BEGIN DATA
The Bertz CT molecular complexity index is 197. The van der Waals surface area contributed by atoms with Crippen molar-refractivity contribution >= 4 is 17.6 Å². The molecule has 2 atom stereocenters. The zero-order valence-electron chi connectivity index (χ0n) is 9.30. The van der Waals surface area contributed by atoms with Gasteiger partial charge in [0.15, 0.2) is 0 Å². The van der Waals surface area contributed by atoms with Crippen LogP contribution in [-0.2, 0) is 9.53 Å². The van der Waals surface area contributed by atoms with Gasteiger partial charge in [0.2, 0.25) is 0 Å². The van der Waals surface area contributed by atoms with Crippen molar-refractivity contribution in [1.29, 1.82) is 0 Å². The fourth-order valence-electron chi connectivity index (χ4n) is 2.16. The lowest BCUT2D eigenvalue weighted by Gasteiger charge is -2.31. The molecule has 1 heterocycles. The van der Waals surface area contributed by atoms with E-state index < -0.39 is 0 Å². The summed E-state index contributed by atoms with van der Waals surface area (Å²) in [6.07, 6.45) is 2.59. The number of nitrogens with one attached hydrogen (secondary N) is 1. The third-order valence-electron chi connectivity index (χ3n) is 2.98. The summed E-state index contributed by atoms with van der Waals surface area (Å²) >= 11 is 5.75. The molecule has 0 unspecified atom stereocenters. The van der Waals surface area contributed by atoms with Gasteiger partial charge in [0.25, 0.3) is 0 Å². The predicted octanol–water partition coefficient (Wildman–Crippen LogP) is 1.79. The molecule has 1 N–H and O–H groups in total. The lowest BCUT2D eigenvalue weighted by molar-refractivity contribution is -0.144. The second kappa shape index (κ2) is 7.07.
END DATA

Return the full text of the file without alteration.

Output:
The Bertz CT molecular complexity index is 197. The van der Waals surface area contributed by atoms with Crippen molar-refractivity contribution >= 4 is 17.6 Å². The molecule has 2 atom stereocenters. The zero-order valence-electron chi connectivity index (χ0n) is 9.30. The van der Waals surface area contributed by atoms with Gasteiger partial charge in [0.15, 0.2) is 0 Å². The van der Waals surface area contributed by atoms with Crippen LogP contribution in [-0.2, 0) is 9.53 Å². The van der Waals surface area contributed by atoms with Gasteiger partial charge in [0.2, 0.25) is 0 Å². The van der Waals surface area contributed by atoms with Crippen molar-refractivity contribution in [1.29, 1.82) is 0 Å². The fourth-order valence-electron chi connectivity index (χ4n) is 2.16. The lowest BCUT2D eigenvalue weighted by Gasteiger charge is -2.31. The molecule has 1 heterocycles. The van der Waals surface area contributed by atoms with E-state index < -0.39 is 0 Å². The summed E-state index contributed by atoms with van der Waals surface area (Å²) in [6.07, 6.45) is 2.59. The number of nitrogens with one attached hydrogen (secondary N) is 1. The third-order valence-electron chi connectivity index (χ3n) is 2.98. The summed E-state index contributed by atoms with van der Waals surface area (Å²) >= 11 is 5.75. The molecule has 0 unspecified atom stereocenters. The van der Waals surface area contributed by atoms with Gasteiger partial charge in [0.25, 0.3) is 0 Å². The predicted octanol–water partition coefficient (Wildman–Crippen LogP) is 1.79. The molecule has 1 N–H and O–H groups in total. The lowest BCUT2D eigenvalue weighted by molar-refractivity contribution is -0.144. The second kappa shape index (κ2) is 7.07.